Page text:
Russia has increasingly used long-range bombers in the war. Ukrainian officials said Russian Tu-22M3 long-range bombers flying over Russia’s western Kursk region fired the missiles, one of which hit the shopping center and another that struck a sports arena in Kremenchuk.
The Russian strike echoed earlier attacks that caused large numbers of civilian casualties — such as one in March on a Mariupol theater where many civilians had holed up, killing an estimated 600, and another in April on a train station in eastern Kramatorsk that killed at least 59 people.
“Russia continues to take out its impotence on ordinary civilians. It is useless to hope for decency and humanity on its part,” Zelenskyy said.
The United Nations called the strike “deplorable,” stressing that civilian infrastructure “should never ever be targeted,” U.N. spokesman Stephane Dujarric said. Group of Seven leaders condemned the attack in a statement late Monday saying “indiscriminate attacks on innocent civilians constitute a war crime. Russian President Putin and those responsible will be held to account.”
The attack coincided with Russia’s all-out assault on the last Ukrainian stronghold in eastern Ukraine’s Luhansk province, “pouring fire” on the city of Lysychansk from the ground and air, according to the local governor. At least eight people were killed and more than 20 wounded in Lysychansk when Russian rockets hit an area where a crowd gathered to obtain water from a tank, Luhansk Gov. Serhiy Haidai said.
The barrage was part of Russian forces’ intensified offensive aimed at wresting the eastern Donbas region from Ukraine. Over the weekend, the Russian military and their local separatist allies forced Ukrainian government troops out of Lysychansk’s neighboring city, Sievierodonetsk.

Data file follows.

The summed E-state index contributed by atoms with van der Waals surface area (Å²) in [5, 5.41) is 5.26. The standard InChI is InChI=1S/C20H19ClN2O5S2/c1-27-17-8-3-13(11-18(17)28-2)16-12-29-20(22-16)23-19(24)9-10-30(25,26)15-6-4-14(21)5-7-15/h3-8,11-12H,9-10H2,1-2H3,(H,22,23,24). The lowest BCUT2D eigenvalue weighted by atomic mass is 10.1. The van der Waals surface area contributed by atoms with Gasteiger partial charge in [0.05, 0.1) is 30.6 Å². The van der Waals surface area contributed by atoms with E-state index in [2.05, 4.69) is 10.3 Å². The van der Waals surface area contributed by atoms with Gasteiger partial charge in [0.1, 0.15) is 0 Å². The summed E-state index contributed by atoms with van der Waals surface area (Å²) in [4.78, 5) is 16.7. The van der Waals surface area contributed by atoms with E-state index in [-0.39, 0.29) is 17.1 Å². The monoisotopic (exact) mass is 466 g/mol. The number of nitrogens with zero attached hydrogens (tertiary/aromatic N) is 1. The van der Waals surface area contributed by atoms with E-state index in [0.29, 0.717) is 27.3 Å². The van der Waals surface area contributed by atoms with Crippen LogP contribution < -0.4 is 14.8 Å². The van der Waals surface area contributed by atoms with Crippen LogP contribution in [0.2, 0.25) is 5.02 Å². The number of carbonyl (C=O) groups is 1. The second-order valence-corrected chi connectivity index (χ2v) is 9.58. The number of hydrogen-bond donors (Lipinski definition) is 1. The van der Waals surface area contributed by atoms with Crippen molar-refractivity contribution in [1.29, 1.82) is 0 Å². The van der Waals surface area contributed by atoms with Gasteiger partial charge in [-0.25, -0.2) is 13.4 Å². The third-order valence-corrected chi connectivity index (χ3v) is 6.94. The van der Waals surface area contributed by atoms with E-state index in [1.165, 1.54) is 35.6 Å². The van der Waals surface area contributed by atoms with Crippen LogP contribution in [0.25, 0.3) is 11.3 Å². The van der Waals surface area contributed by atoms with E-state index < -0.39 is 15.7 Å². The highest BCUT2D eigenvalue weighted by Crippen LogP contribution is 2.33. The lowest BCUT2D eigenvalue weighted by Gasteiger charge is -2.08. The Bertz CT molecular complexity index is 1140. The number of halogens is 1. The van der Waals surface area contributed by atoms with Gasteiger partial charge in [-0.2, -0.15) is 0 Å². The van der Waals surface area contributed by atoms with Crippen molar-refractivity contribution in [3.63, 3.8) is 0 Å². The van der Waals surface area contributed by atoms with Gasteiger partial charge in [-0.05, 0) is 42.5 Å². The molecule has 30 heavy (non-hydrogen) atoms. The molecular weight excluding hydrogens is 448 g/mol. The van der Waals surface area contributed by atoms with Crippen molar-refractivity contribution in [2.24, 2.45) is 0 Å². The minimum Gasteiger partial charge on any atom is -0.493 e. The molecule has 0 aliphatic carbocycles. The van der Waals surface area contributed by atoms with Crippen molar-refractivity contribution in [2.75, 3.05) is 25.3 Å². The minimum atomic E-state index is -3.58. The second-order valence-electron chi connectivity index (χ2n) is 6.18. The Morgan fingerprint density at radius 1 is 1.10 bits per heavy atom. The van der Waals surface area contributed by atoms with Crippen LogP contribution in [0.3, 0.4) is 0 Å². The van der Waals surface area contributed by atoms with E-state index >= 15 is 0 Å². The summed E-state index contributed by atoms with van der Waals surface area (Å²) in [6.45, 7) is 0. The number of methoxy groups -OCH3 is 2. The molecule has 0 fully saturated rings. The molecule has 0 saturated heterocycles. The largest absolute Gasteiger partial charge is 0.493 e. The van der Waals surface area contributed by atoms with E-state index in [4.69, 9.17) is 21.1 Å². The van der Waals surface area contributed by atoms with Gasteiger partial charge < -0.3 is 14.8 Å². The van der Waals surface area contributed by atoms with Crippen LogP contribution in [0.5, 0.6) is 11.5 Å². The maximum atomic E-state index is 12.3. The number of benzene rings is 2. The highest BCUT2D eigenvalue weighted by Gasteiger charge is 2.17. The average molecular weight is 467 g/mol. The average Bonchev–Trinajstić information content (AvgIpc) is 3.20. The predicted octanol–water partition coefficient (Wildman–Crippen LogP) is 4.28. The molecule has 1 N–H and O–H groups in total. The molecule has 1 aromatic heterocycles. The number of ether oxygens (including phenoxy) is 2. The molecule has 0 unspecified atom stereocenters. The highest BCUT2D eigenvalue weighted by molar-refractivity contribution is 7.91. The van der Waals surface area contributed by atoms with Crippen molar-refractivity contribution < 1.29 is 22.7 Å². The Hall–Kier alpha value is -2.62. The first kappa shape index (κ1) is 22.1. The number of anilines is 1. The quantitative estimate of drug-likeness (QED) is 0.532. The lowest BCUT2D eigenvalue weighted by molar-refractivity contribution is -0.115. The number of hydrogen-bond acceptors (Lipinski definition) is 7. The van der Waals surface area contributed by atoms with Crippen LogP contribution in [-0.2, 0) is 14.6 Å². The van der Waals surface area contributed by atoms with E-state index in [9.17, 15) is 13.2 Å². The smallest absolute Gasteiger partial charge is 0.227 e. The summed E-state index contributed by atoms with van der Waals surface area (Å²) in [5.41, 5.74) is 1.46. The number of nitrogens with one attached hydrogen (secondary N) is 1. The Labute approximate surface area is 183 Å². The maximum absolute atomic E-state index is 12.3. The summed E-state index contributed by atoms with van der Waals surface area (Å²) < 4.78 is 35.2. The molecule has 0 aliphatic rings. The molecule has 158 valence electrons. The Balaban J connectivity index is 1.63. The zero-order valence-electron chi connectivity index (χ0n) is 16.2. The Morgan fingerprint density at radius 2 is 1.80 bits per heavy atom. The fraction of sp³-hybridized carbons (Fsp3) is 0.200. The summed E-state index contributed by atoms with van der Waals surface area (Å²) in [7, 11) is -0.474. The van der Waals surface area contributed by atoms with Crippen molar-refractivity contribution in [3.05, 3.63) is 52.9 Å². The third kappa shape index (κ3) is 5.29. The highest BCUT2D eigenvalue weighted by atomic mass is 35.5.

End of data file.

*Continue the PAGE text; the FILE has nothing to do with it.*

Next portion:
To the west of Lysychansk on Monday, the mayor of the city of Sloviansk — potentially the next major battleground — said Russian forces fired cluster munitions, including one that hit a residential neighborhood. Authorities said the number of victims had yet to be confirmed. The Associated Press saw one fatality: A man’s body lay hunched over a car door frame, his blood pooling onto the ground from chest and head wounds. The blast blew out most windows in the surrounding apartment blocks and the cars parked below, littering the ground with broken glass.
“Everything is now destroyed,” said resident Valentina Vitkovska, in tears as she spoke about the blast. “We are the only people left living in this part of the building. There is no power. I can’t even call to tell others what had happened to us.”
The Russian forces also pummeled other Ukrainian cities, killing at least five people and wounding 15 others in Kharkiv, Ukraine’s second-largest city and striking the key southern Black Sea port of Odesa where a missile attack destroyed residential buildings and wounded six people, including a child, according to Ukrainian authorities.
In Lysychansk, at least five high-rise buildings and the last road bridge were damaged over the past day, Haidai said. A crucial highway linking the city to government-held territory to the south was rendered impassable.